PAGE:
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The Flux Preview

After Blood & Honor (which is in layout right now and should be available very soon!), I'm working on a project called The Big Book of Little Games.

It's a collection of all the "little games" I've done over the years. Games like Schauermarchen, which most people have seen; games like Yesterday's Tomorrow, that only a few people have seen; and games like The Flux, that almost nobody has ever seen.

I'm going through each game, revising here and there, and writing a new introduction for each. Here's the intro for The Flux...
 

***


“About two weeks ago, the world died.”

That sentence hung in the air. He said it but I don’t know what it means. I look at the beer on the table, afraid to look at him.

“You mean…” I start to ask the question, but he answers it before I finish.

“I mean,” he tells me, “that two weeks ago, the world died.”

I pick up the beer, feeling the cold glass under my fingers. I take a drink. “Okay,” I tell him. “What does that mean to me?”

His eyes stared at me from across the table. He hadn’t touched his beer. I was ready for my second.

“The world is like everything else,” he told me. “We’re all part of the same system.” He started with his hands together at the palms, slowly bringing them apart. We’re born, we live, we grow old.” He brought his hands back together. “We die.”

“Yes,” I said, not sure what to say.

“The world is the same way,” he told me. “And just two weeks ago, it died.”

I nodded. “All right. But we’re still here.”

He pointed at me. “That’s because the world lives in cycles. After it dies, it’s born again.”

“Like a phoenix,” I said.

He nodded again, his eyes still wide. “Yes. Like a phoenix. Exactly. Born from the ashes of the old world. Made from the same stuff.”

“I assume then,” reaching back to my philosophy classes in college, “that since we’re made from the same stuff, a lot of what we are is predicated on what we were.”

He smiled. “Yes,” he said. “You’re getting it now.”

“So two weeks ago, the world was reborn. Why didn’t anybody notice?”

“Only a few people notice,” he told me. “And only a few people remember.”

“I don’t remember,” I said.

His eyes grew wider. “I know. But you did. The world made you forget. You lost yourself in the Flux.”

“Is that what it’s called?” I drank more beer. The jukebox in the corner changed from Ratt to Poison. That guy with the mullet who put his dollars in the box couldn’t let go of high school.

“That’s what we call it,” he said. “Those who remember. The Flux comes and the whole world dies and is reborn in the span of a heartbeat. And most everybody doesn’t even notice. They just keep on going the same way they’ve always been going, assuming the whole world has always been this way.”

“So, all my memories? They’re all fake?”

He shook his head. “No, they’re real. The world is what it’s always been. Until the Flux comes along and changes everything. Then, when the world is completely different, it’s still the way it’s always been.”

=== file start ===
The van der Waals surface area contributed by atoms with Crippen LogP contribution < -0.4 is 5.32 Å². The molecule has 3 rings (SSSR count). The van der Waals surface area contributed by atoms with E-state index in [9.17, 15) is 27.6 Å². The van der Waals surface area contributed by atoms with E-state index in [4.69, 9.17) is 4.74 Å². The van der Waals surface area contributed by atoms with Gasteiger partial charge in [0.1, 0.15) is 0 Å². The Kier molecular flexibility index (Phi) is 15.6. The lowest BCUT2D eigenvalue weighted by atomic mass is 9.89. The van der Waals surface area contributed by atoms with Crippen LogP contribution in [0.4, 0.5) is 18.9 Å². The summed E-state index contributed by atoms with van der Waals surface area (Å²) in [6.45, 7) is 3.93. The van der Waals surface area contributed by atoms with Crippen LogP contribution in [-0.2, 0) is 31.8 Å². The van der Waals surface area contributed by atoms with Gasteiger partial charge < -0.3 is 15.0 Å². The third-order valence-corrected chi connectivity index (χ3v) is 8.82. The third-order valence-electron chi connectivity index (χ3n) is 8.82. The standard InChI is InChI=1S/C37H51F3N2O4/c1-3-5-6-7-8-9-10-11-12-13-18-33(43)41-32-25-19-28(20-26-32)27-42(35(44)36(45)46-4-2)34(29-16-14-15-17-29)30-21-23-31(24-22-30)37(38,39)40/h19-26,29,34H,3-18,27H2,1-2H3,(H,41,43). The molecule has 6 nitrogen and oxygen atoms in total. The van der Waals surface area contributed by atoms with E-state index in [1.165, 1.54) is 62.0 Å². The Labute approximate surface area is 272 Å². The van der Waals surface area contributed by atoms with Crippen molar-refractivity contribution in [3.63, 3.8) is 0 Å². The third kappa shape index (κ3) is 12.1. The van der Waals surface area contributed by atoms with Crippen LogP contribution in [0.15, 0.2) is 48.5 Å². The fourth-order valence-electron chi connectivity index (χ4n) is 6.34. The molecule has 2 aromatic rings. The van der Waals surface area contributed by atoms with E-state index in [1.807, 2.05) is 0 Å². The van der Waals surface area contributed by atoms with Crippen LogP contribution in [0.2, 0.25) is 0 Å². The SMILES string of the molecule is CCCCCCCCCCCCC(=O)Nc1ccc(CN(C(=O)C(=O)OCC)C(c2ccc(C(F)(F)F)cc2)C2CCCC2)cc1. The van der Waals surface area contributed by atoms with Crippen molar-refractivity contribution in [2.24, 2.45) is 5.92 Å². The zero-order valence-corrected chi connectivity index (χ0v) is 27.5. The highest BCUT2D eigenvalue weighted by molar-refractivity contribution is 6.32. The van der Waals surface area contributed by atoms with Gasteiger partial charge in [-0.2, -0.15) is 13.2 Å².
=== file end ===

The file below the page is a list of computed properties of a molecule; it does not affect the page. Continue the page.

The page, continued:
“But you remember the way it was?”

“Yes. And the way it’s been before.”

I nodded. “Tell me.”

“Oh, the last time before the world died, it was full of airships and steam-powered marvels. Mad scientists and mystery men. It was amazing.”

“Sounds like it.”

“The time before? It was all horror show. Secret societies and occult workings and—oh, it was just like something out of Aleister Crowley’s wettest, darkest, bloodiest dream.”

“And the time before that?”

“That’s a little fuzzy,” he said, frowning just a little. “I remember swords. A red dress. Something about revenge…”

I nodded. “I see.”

He paused. Looked at me strangely. “I don’t think you do.”

“Oh, I do,” I told him. “I honestly do.” I got my purse and stood. He stood with me.

“I don’t think that you do,” he said again. He reached forward. I tried to avoid him, but he grabbed my arm. “But you will,” he said.

I felt it, then. A rush through my skin like lightning and fire. I tried to breathe, but the whole world was caught in my throat.

Worlds.

… I was in a long dress on the deck of a ship. A skyship. And it was mine. Stolen from a man with a broken heart. I was surrounded by lovely men. The sky was orange and red and the sun was plump and sinking below the horizon…

… where a black castle stood. I had a sword strapped to my waist and a horse beneath me. The dust of the road in my long, braided hair. I had only half a day left to go. And when I reached the castle, I would have my revenge. Finally, I would have…

… the Opal. Once and for all. It belonged to my father and it belonged now to me. But the man who stole it demanded a sacrifice. I let the gown fall from my shoulders and he watched in that dark room. The bed loomed between us like an omen. Standing naked in the moonlight, he held the Opal in his fingers. And I would have it. And I would make him pay for making me…